10 Sharp Facts About Gastonia

Sorry, North Carolina: Today’s dinosaur has nothing to do with your charming city of the same name. It is, however, a very important animal—as any armored dinosaur expert can attest.

1. Gastonia Had a Wicked Tail.

Running down each side of this beast was a row of vaguely triangular plates with sharpened edges. According to paleontologist James I. Kirkland (who named the animal), these “overlap[ped] when flexed with a shearing action that certainly could have left huge gashes and chopped fingers off.”  

2. Rival Gastonia Might Have Butted Heads.

The evidence: Gastonia’s braincase was a bit on the flexible side, which would have made it great at absorbing shock, and the skull itself was pretty thick. And, unlike many herbivorous reptiles, Gastonia’s eyes faced directly forward—so opponents could have stared each other down while knocking noggins. 

3. It Was Discovered By Artist and Fossil-Hunter Robert Gaston.

Before Gaston made it big as a manufacturer of high-quality fossil replicas, he worked for a rock shop owner out in Moab, Utah. At one point during this gig, Gaston came across several bones which had once belonged to a then-unknown dinosaur. Kirkland later honored him by christening it Gastonia burgei.  

4. … And Introduced to the Scientific Community by a Star Trek Novelist.

Kirkland co-wrote First Frontier: Star Trek (#75) in 1995—three years before releasing a paper that broke the news of Gastonia’s discovery. Dirty Jobs fans also got to see Kirkland upstage host and handyman Mike Rowe during one 2011 episode:  

5. This Creature’s Remains are Quite Common.

In eastern Utah, paleontologist Kenneth Carpenter once worked on an uninterrupted layer of various Gastonia bones that was 75 yards wide.

6. An Enormous Raptor Stalked its Territory.

Given its 18-foot length, there’s a good chance that Utahraptor was the biggest dromaeosaur of all time. One hundred and twenty-six million years ago, the carnivore probably hunted Gastonia.

7. It’s Helped Challenge the Idea that Armored Dinosaurs Were Loners.

Gastonia and its tank-like relatives are collectively known as ankylosaurs. Traditionally, they’ve been envisioned as solitary drifters. However, we have, on many occasions, found ankylosaurs of the same species buried together at the same site. These include Utah’s Gastonia burgei, Mongolia’s Talarurus plicatospineus, and the European Struthiosaurus austriacus. So maybe they were pretty sociable after all.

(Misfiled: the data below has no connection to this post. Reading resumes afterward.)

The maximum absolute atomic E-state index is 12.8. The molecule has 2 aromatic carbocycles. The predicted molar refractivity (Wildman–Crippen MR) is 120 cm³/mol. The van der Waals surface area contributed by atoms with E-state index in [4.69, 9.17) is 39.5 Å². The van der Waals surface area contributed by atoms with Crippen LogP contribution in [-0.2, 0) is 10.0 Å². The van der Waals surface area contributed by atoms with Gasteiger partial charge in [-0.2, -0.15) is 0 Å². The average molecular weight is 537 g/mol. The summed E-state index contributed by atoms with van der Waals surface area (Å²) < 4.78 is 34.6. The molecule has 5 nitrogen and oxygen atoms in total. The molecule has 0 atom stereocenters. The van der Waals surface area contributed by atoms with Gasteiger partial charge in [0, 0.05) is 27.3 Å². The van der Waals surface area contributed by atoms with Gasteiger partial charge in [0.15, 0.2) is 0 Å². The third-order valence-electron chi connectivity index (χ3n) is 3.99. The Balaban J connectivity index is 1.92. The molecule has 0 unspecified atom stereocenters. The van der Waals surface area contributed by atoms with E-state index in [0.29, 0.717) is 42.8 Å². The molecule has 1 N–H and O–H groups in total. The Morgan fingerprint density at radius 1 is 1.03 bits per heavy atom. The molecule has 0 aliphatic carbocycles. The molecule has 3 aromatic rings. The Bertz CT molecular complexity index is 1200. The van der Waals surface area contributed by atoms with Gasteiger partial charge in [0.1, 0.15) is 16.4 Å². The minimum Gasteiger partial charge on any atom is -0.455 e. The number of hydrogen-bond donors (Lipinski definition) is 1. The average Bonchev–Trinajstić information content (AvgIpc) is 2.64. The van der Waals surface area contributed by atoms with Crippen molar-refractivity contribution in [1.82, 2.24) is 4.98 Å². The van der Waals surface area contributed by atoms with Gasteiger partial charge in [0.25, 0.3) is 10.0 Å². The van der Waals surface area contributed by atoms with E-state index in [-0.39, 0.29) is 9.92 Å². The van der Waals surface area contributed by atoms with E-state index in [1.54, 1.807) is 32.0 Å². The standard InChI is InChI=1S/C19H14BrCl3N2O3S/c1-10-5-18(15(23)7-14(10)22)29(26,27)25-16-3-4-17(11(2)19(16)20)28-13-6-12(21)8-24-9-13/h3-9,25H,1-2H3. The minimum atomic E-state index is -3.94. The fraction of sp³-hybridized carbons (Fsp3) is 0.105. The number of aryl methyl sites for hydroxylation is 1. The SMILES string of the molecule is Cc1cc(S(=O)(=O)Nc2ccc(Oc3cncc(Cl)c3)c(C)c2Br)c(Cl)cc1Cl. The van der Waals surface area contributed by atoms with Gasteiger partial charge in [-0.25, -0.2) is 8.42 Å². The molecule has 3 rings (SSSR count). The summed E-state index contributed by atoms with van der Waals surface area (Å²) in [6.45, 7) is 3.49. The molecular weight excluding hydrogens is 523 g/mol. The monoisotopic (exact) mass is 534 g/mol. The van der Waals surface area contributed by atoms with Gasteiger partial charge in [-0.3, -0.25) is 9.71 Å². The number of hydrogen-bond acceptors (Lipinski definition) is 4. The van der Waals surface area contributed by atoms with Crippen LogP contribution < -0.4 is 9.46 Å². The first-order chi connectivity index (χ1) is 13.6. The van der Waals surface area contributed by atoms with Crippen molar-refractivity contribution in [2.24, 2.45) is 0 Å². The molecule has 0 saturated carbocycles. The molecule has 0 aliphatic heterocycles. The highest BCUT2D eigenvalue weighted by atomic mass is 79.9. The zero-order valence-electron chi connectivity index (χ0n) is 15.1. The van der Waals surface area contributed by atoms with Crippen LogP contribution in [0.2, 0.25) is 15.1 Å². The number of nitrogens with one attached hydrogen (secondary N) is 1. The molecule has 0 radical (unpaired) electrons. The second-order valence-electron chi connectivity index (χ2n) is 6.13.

8. There’s a Bony Shield Above Its Hips.

Dozens of bony plates were fused together into this broad, helpful covering which rested over Gastonia’s rump.

9. Drawings of Another Dinosaur Are Often Based (at Least in Part) on Gastonia.

The British ankylosaur Polacanthus has been known to science since Reverend William D. Fox happened upon it in 1865. Unfortunately, he never found a complete skull—and two World Wars, six moon landings, and 32 prime ministers later, one still hasn’t turned up. So when artists try to paint or sculpt it, they generally give it a Gastonia-esque head, because the two were close relatives

10. Gastonia Became Part of a Record-Setting Year.

Gastonia was just one dinosaur genus out of the 29 that were formally named in 1998. At the time, this was a groundbreaking haul: Never before had so many been coined during a single year. But since 2005, that number has been either matched or surpassed on an annual basis. Happy digging, everybody!

Prehistoric Ticks Once Drank Dinosaur Blood, Fossil Evidence Shows

Ticks plagued the dinosaurs, too, as evidenced by a 99-million-year old parasite preserved inside a hunk of ancient amber. Entomologists who examined the Cretaceous period fossil noticed that the tiny arachnid was latched to a dinosaur feather—the first evidence that the bloodsuckers dined on dinos, according to The New York Times. These findings were recently published in the journal Nature Communications.